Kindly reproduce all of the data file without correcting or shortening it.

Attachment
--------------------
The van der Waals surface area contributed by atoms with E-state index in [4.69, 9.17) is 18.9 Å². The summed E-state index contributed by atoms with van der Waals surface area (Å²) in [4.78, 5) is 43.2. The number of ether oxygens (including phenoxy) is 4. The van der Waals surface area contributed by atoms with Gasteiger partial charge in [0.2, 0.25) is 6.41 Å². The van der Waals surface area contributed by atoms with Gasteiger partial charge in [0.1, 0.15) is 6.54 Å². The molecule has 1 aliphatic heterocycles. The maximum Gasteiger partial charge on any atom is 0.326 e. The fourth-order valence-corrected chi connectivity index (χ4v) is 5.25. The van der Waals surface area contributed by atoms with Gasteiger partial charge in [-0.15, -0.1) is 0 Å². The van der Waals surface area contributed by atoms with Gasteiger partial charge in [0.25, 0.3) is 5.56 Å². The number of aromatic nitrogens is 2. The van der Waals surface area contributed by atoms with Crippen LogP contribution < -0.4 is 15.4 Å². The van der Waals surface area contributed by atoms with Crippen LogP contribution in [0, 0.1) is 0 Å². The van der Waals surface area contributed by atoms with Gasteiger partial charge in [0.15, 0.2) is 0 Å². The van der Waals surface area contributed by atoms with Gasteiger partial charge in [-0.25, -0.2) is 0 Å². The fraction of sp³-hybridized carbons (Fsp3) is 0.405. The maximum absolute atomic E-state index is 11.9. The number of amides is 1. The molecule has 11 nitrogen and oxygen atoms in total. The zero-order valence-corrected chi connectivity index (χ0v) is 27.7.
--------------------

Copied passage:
The van der Waals surface area contributed by atoms with E-state index in [4.69, 9.17) is 18.9 Å². The summed E-state index contributed by atoms with van der Waals surface area (Å²) in [4.78, 5) is 43.2. The number of ether oxygens (including phenoxy) is 4. The van der Waals surface area contributed by atoms with Gasteiger partial charge in [0.2, 0.25) is 6.41 Å². The van der Waals surface area contributed by atoms with Gasteiger partial charge in [0.1, 0.15) is 6.54 Å². The molecule has 1 aliphatic heterocycles. The maximum Gasteiger partial charge on any atom is 0.326 e. The fourth-order valence-corrected chi connectivity index (χ4v) is 5.25. The van der Waals surface area contributed by atoms with Gasteiger partial charge in [-0.15, -0.1) is 0 Å². The van der Waals surface area contributed by atoms with Gasteiger partial charge in [0.25, 0.3) is 5.56 Å². The number of aromatic nitrogens is 2. The van der Waals surface area contributed by atoms with Crippen LogP contribution < -0.4 is 15.4 Å². The van der Waals surface area contributed by atoms with Crippen LogP contribution in [0, 0.1) is 0 Å². The van der Waals surface area contributed by atoms with Gasteiger partial charge in [0.15, 0.2) is 0 Å². The van der Waals surface area contributed by atoms with Gasteiger partial charge in [-0.25, -0.2) is 0 Å². The fraction of sp³-hybridized carbons (Fsp3) is 0.405. The maximum absolute atomic E-state index is 11.9. The number of amides is 1. The molecule has 11 nitrogen and oxygen atoms in total. The zero-order valence-corrected chi connectivity index (χ0v) is 27.7.